Two major league teams sit on edge over righthanded pitcher Mike Clevinger. One is the White Sox, who signed him as a free agent over the offseason. The other is the Padres, who let him walk into the free agency pool.
The edge is a baseball government investigation into accusations that Clevinger slapped the mother of his ten-month-old daughter around, threw an iPad at her while she was pregnant, tried to strangle her, and threw a load of tobacco juice at the little girl herself.
Olivia Finestead told reporters Clevinger did both last June, while the Padres were in Los Angeles for a set against the Dodgers. She provided photographic evidence to support the accusation. She said she gave Clevinger “leeway” for a considerable period while trying to mediate to retrieve some of her possessions and establish parameters for supervised visitation between Clevinger and their daughter.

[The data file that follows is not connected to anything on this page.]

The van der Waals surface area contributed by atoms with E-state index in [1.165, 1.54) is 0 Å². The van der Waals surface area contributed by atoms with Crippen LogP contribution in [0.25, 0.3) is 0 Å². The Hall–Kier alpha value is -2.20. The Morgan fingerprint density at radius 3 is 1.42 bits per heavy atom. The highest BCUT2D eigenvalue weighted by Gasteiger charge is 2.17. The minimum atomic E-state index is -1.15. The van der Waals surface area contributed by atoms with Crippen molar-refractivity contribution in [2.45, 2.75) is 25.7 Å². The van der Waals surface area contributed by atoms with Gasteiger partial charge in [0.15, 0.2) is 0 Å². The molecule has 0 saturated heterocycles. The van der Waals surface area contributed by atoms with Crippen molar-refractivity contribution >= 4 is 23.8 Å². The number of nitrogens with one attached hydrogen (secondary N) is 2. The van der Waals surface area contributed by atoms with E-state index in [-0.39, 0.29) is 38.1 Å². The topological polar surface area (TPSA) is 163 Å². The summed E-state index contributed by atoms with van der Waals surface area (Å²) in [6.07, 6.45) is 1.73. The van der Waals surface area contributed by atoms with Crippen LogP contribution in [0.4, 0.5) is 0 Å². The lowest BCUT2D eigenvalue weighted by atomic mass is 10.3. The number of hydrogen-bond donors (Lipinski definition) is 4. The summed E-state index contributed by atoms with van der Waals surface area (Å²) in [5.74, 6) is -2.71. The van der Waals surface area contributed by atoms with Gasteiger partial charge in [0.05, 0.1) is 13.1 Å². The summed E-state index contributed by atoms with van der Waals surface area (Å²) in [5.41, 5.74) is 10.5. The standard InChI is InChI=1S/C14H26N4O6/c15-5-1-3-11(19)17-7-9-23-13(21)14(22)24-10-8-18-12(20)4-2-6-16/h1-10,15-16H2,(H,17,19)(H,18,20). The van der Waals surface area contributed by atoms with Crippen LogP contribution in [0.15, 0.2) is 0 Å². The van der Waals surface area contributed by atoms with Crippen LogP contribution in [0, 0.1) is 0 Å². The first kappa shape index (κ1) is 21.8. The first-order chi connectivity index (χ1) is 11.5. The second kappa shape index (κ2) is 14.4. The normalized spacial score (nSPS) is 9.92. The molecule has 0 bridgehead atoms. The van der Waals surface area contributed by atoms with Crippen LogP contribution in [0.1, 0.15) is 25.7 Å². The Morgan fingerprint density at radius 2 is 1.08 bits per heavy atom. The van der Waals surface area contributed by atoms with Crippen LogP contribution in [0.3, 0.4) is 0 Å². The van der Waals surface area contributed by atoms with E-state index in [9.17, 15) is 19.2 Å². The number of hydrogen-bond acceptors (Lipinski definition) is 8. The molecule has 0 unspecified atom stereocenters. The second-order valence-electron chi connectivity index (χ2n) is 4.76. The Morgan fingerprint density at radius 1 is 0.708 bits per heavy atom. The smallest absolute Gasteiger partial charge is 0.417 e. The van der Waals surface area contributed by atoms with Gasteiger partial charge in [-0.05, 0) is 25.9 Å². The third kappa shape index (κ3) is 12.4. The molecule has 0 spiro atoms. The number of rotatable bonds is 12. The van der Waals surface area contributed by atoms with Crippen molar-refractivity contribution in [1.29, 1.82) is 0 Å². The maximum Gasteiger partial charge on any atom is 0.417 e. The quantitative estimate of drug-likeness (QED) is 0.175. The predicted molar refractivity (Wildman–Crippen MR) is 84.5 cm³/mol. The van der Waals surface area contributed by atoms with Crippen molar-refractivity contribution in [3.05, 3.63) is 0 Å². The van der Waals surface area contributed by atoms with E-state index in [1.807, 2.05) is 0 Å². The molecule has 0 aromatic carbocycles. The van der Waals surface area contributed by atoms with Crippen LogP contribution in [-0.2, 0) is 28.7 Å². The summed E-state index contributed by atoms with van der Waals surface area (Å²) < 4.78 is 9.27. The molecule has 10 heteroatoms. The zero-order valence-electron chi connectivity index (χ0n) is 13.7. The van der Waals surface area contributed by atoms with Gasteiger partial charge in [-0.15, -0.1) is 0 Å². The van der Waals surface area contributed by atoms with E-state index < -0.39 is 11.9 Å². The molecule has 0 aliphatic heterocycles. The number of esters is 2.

Clevinger himself faced the press on day one at the White Sox’s spring training compound in Glendale, Arizona. One moment, he said he wanted to address “the elephant in the room.” The next, he tried steering the presser back to baseball.
“I’m not going to hide away from it,” the righthander said. “I didn’t do anything wrong. It’s really embarrassing. It’s not who I am. Now I’ve got to sit here on my first day and answer questions about it like I am one of those people. It is devastating but I’m here to answer to the bell and I’m excited to see when the facts come out.”